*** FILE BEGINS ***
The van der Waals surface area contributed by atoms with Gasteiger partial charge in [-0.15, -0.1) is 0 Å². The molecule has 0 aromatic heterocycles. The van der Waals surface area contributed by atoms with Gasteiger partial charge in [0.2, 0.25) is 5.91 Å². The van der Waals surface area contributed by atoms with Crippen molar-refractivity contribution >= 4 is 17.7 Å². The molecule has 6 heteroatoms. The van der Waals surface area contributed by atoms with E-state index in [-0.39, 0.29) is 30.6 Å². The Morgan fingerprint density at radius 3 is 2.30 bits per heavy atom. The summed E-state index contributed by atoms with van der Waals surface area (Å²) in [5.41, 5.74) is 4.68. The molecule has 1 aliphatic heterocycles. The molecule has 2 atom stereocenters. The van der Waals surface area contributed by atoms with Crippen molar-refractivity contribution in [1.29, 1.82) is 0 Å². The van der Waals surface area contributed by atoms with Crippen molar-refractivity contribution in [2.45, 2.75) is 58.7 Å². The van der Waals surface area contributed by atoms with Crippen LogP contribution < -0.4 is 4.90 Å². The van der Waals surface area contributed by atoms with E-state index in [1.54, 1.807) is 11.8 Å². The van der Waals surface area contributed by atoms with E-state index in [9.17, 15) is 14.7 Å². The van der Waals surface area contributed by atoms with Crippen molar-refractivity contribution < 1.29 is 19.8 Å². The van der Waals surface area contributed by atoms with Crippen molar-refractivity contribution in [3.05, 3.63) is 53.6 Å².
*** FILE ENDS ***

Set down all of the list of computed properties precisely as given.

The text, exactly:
The van der Waals surface area contributed by atoms with Gasteiger partial charge in [-0.15, -0.1) is 0 Å². The molecule has 0 aromatic heterocycles. The van der Waals surface area contributed by atoms with Gasteiger partial charge in [0.2, 0.25) is 5.91 Å². The van der Waals surface area contributed by atoms with Crippen molar-refractivity contribution >= 4 is 17.7 Å². The molecule has 6 heteroatoms. The van der Waals surface area contributed by atoms with E-state index in [-0.39, 0.29) is 30.6 Å². The Morgan fingerprint density at radius 3 is 2.30 bits per heavy atom. The summed E-state index contributed by atoms with van der Waals surface area (Å²) in [5.41, 5.74) is 4.68. The molecule has 1 aliphatic heterocycles. The molecule has 2 atom stereocenters. The van der Waals surface area contributed by atoms with Crippen molar-refractivity contribution in [1.29, 1.82) is 0 Å². The van der Waals surface area contributed by atoms with Crippen molar-refractivity contribution in [2.45, 2.75) is 58.7 Å². The van der Waals surface area contributed by atoms with Crippen LogP contribution < -0.4 is 4.90 Å². The van der Waals surface area contributed by atoms with E-state index in [1.54, 1.807) is 11.8 Å². The van der Waals surface area contributed by atoms with E-state index in [9.17, 15) is 14.7 Å². The van der Waals surface area contributed by atoms with Crippen molar-refractivity contribution < 1.29 is 19.8 Å². The van der Waals surface area contributed by atoms with Crippen molar-refractivity contribution in [3.05, 3.63) is 53.6 Å².